Today I am going to Stitches West, bringing empty shopping bags and my credit card, ready to splurge in expensive and exotic yarns and have a good time.
A lot of people that have known me throughout the years did not know I was a knitter. But I knitted a lace shawl once that really made me proud, so I posted it on Facebook. I am still getting comments on it two years later, as I add people to my friends list.
A friend asked: "Is there anything you cannot do?"
"Gestate a live child", would have been my answer of choice. But it would have been too gloomy. So I replied instead that I cannot cook, which is kind of true.
I love food, but I have serious ingredient issues, not only because of carbohydrates. In general I stay away from too many things people add to their food everyday. For example, I don't have sugar or flour at home, which is not surprising given my carbohydrate intake. But the only oil you find in my home is olive oil. No shortening, no butter, no margarine. I have no bread, no mayo, no ketchup. I bought salt, and a salt shaker, two years ago, when my parents came to visit. Before then I did not have either at home. I still have the same container. It must be all caked by now.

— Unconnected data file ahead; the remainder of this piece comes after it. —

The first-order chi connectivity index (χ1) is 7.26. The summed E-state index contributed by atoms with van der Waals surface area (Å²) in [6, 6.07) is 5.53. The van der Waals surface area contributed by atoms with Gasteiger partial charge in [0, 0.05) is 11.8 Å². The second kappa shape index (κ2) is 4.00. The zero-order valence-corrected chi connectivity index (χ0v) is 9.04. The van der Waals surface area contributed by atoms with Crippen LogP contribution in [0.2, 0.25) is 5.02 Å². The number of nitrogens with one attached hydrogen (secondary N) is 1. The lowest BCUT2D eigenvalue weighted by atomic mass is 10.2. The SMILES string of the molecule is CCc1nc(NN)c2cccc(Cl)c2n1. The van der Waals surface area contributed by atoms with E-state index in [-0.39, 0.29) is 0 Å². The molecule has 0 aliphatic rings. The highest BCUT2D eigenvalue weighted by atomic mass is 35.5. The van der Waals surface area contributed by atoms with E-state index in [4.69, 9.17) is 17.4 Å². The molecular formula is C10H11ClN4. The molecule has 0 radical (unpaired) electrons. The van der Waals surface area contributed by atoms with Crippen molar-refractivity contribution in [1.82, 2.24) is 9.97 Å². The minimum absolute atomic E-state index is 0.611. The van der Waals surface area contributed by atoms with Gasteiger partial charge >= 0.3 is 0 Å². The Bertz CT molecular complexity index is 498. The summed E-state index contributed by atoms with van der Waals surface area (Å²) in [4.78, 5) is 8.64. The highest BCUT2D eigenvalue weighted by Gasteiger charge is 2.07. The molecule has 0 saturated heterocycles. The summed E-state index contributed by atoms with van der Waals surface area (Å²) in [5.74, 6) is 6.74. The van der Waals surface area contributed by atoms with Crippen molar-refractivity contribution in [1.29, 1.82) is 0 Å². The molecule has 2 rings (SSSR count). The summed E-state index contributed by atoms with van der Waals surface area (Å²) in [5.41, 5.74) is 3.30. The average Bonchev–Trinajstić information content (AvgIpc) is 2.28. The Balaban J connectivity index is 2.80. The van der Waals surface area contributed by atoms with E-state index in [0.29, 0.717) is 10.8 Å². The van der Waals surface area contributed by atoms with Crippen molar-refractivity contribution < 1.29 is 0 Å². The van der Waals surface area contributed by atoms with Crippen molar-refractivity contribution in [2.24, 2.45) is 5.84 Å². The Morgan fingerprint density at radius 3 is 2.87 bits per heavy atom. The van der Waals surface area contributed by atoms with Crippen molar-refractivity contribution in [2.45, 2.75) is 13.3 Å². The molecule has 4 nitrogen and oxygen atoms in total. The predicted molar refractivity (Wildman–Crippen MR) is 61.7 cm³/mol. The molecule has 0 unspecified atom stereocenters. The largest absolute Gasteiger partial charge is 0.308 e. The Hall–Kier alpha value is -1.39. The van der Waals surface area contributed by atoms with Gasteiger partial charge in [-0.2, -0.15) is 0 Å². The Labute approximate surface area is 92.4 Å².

I ruin every recipe by substituting with "healthier" ingredients. A soup needs to be thickened with flour? I add ground flaxseed instead. A flan needs two cups of sugar? I use a tablespoon of honey. The recipe for meatballs calls for bread crumbs? I use chia seeds. Refried beans should be prepared with lard, but I use olive oil.
It's funny that whenever someone else is cooking I eat the real thing with gusto, but am unable to do the same at home.
Then again, I cook my own lunch and bring it to work everyday, and I cook my own dinner (except when we eat out, about twice per week). I have kept a BMI of 23 for four years since I started with my low carb obsession. So maybe I am not such a bad cook.
Still can't gestate a live child, though.